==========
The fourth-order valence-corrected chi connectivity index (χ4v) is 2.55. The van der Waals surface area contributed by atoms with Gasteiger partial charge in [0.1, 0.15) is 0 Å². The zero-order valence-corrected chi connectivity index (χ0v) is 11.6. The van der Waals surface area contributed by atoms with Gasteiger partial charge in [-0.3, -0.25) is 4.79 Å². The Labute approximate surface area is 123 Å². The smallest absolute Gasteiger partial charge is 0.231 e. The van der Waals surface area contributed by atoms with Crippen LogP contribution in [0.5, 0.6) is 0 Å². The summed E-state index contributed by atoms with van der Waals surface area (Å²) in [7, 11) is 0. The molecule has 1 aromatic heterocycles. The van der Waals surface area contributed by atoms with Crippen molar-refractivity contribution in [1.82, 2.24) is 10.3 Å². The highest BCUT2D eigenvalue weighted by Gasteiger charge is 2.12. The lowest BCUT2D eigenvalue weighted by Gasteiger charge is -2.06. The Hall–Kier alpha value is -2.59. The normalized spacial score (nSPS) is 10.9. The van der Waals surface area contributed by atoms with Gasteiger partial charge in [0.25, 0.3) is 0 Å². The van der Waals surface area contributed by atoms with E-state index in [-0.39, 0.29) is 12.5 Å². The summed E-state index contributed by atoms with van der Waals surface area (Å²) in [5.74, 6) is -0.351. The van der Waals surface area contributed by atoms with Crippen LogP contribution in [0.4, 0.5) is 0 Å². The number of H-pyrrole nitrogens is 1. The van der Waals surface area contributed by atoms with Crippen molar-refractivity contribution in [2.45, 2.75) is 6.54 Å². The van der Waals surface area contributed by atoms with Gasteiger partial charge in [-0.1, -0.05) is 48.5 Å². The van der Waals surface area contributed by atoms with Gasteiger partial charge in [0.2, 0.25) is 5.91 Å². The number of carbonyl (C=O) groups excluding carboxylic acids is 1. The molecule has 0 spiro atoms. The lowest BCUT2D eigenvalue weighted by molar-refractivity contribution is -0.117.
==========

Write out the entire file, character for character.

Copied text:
The fourth-order valence-corrected chi connectivity index (χ4v) is 2.55. The van der Waals surface area contributed by atoms with Gasteiger partial charge in [0.1, 0.15) is 0 Å². The zero-order valence-corrected chi connectivity index (χ0v) is 11.6. The van der Waals surface area contributed by atoms with Gasteiger partial charge in [-0.3, -0.25) is 4.79 Å². The Labute approximate surface area is 123 Å². The smallest absolute Gasteiger partial charge is 0.231 e. The van der Waals surface area contributed by atoms with Crippen LogP contribution in [0.5, 0.6) is 0 Å². The summed E-state index contributed by atoms with van der Waals surface area (Å²) in [7, 11) is 0. The molecule has 1 aromatic heterocycles. The van der Waals surface area contributed by atoms with Crippen molar-refractivity contribution in [1.82, 2.24) is 10.3 Å². The highest BCUT2D eigenvalue weighted by Gasteiger charge is 2.12. The lowest BCUT2D eigenvalue weighted by Gasteiger charge is -2.06. The Hall–Kier alpha value is -2.59. The normalized spacial score (nSPS) is 10.9. The van der Waals surface area contributed by atoms with Gasteiger partial charge in [0.25, 0.3) is 0 Å². The van der Waals surface area contributed by atoms with E-state index in [-0.39, 0.29) is 12.5 Å². The summed E-state index contributed by atoms with van der Waals surface area (Å²) in [5.74, 6) is -0.351. The van der Waals surface area contributed by atoms with Crippen LogP contribution in [0.4, 0.5) is 0 Å². The number of H-pyrrole nitrogens is 1. The van der Waals surface area contributed by atoms with Crippen molar-refractivity contribution in [2.45, 2.75) is 6.54 Å². The van der Waals surface area contributed by atoms with Gasteiger partial charge in [-0.1, -0.05) is 48.5 Å². The van der Waals surface area contributed by atoms with Gasteiger partial charge in [0.2, 0.25) is 5.91 Å². The number of carbonyl (C=O) groups excluding carboxylic acids is 1. The molecule has 0 spiro atoms. The lowest BCUT2D eigenvalue weighted by molar-refractivity contribution is -0.117.